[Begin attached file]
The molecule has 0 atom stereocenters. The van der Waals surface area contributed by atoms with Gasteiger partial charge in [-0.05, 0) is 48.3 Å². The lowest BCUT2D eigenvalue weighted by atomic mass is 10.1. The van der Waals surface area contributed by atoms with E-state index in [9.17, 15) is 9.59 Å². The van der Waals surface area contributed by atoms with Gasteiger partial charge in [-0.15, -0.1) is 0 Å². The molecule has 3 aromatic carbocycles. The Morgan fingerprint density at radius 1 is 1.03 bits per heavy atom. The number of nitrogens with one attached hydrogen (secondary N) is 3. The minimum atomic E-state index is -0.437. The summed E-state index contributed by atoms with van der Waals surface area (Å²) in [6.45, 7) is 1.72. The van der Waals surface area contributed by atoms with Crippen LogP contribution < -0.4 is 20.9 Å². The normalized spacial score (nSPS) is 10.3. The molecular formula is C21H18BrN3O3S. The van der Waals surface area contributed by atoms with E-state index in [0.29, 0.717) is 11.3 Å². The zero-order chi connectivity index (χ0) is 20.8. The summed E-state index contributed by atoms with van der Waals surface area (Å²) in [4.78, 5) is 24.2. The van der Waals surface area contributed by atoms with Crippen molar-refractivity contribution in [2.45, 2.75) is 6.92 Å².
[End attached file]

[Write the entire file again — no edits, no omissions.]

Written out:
The molecule has 0 atom stereocenters. The van der Waals surface area contributed by atoms with Gasteiger partial charge in [-0.05, 0) is 48.3 Å². The lowest BCUT2D eigenvalue weighted by atomic mass is 10.1. The van der Waals surface area contributed by atoms with E-state index in [9.17, 15) is 9.59 Å². The van der Waals surface area contributed by atoms with Gasteiger partial charge in [-0.15, -0.1) is 0 Å². The molecule has 3 aromatic carbocycles. The Morgan fingerprint density at radius 1 is 1.03 bits per heavy atom. The number of nitrogens with one attached hydrogen (secondary N) is 3. The minimum atomic E-state index is -0.437. The summed E-state index contributed by atoms with van der Waals surface area (Å²) in [6.45, 7) is 1.72. The van der Waals surface area contributed by atoms with Crippen LogP contribution < -0.4 is 20.9 Å². The normalized spacial score (nSPS) is 10.3. The molecular formula is C21H18BrN3O3S. The van der Waals surface area contributed by atoms with E-state index in [0.29, 0.717) is 11.3 Å². The zero-order chi connectivity index (χ0) is 20.8. The summed E-state index contributed by atoms with van der Waals surface area (Å²) in [4.78, 5) is 24.2. The van der Waals surface area contributed by atoms with Crippen molar-refractivity contribution in [2.45, 2.75) is 6.92 Å².